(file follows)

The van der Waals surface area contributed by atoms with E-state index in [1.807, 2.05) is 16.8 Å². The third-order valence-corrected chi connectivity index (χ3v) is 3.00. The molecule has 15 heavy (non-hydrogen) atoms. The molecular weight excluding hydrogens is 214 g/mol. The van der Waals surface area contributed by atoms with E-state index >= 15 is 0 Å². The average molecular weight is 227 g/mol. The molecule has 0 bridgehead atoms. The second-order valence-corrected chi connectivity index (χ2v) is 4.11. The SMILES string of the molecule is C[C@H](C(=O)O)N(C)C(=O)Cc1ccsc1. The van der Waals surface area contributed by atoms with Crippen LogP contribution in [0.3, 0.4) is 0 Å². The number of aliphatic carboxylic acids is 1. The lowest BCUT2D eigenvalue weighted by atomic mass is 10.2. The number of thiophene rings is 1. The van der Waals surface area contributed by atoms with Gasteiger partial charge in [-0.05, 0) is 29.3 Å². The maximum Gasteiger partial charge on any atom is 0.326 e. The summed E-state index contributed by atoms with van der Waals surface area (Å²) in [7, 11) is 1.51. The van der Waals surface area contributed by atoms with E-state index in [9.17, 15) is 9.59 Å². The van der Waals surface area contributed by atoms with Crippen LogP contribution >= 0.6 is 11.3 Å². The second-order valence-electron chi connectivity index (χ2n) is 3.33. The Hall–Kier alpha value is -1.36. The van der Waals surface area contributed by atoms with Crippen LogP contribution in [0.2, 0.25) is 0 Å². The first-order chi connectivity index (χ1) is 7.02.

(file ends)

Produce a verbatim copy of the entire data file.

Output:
The van der Waals surface area contributed by atoms with E-state index in [1.807, 2.05) is 16.8 Å². The third-order valence-corrected chi connectivity index (χ3v) is 3.00. The molecule has 15 heavy (non-hydrogen) atoms. The molecular weight excluding hydrogens is 214 g/mol. The van der Waals surface area contributed by atoms with E-state index >= 15 is 0 Å². The average molecular weight is 227 g/mol. The molecule has 0 bridgehead atoms. The second-order valence-corrected chi connectivity index (χ2v) is 4.11. The SMILES string of the molecule is C[C@H](C(=O)O)N(C)C(=O)Cc1ccsc1. The van der Waals surface area contributed by atoms with Crippen LogP contribution in [0.3, 0.4) is 0 Å². The number of aliphatic carboxylic acids is 1. The lowest BCUT2D eigenvalue weighted by atomic mass is 10.2. The number of thiophene rings is 1. The van der Waals surface area contributed by atoms with Gasteiger partial charge in [-0.05, 0) is 29.3 Å². The maximum Gasteiger partial charge on any atom is 0.326 e. The summed E-state index contributed by atoms with van der Waals surface area (Å²) in [7, 11) is 1.51. The van der Waals surface area contributed by atoms with E-state index in [9.17, 15) is 9.59 Å². The van der Waals surface area contributed by atoms with Crippen LogP contribution >= 0.6 is 11.3 Å². The second-order valence-electron chi connectivity index (χ2n) is 3.33. The Hall–Kier alpha value is -1.36. The van der Waals surface area contributed by atoms with Crippen LogP contribution in [0.2, 0.25) is 0 Å². The first-order chi connectivity index (χ1) is 7.02.